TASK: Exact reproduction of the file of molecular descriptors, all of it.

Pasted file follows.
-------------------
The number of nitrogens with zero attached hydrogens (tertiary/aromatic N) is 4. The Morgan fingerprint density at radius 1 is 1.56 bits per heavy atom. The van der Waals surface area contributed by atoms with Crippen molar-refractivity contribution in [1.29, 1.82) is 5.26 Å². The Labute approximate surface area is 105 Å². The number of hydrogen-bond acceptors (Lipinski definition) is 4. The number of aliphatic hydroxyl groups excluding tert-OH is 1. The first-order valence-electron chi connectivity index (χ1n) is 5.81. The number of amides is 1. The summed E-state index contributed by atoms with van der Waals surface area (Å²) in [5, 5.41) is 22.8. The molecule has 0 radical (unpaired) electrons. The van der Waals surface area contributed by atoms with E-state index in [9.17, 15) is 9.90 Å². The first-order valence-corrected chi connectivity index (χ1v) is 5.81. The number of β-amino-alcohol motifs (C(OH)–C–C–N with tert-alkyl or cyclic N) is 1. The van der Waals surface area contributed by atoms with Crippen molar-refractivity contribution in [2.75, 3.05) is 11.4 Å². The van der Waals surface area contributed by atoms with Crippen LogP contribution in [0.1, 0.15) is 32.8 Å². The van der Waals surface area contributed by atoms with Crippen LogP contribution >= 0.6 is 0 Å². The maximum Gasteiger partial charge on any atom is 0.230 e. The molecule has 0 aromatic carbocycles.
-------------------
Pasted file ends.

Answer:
The number of nitrogens with zero attached hydrogens (tertiary/aromatic N) is 4. The Morgan fingerprint density at radius 1 is 1.56 bits per heavy atom. The van der Waals surface area contributed by atoms with Crippen molar-refractivity contribution in [1.29, 1.82) is 5.26 Å². The Labute approximate surface area is 105 Å². The number of hydrogen-bond acceptors (Lipinski definition) is 4. The number of aliphatic hydroxyl groups excluding tert-OH is 1. The first-order valence-electron chi connectivity index (χ1n) is 5.81. The number of amides is 1. The summed E-state index contributed by atoms with van der Waals surface area (Å²) in [5, 5.41) is 22.8. The molecule has 0 radical (unpaired) electrons. The van der Waals surface area contributed by atoms with E-state index in [9.17, 15) is 9.90 Å². The first-order valence-corrected chi connectivity index (χ1v) is 5.81. The number of β-amino-alcohol motifs (C(OH)–C–C–N with tert-alkyl or cyclic N) is 1. The van der Waals surface area contributed by atoms with Crippen molar-refractivity contribution in [2.75, 3.05) is 11.4 Å². The van der Waals surface area contributed by atoms with Crippen LogP contribution in [0.1, 0.15) is 32.8 Å². The van der Waals surface area contributed by atoms with Crippen LogP contribution >= 0.6 is 0 Å². The maximum Gasteiger partial charge on any atom is 0.230 e. The molecule has 0 aromatic carbocycles.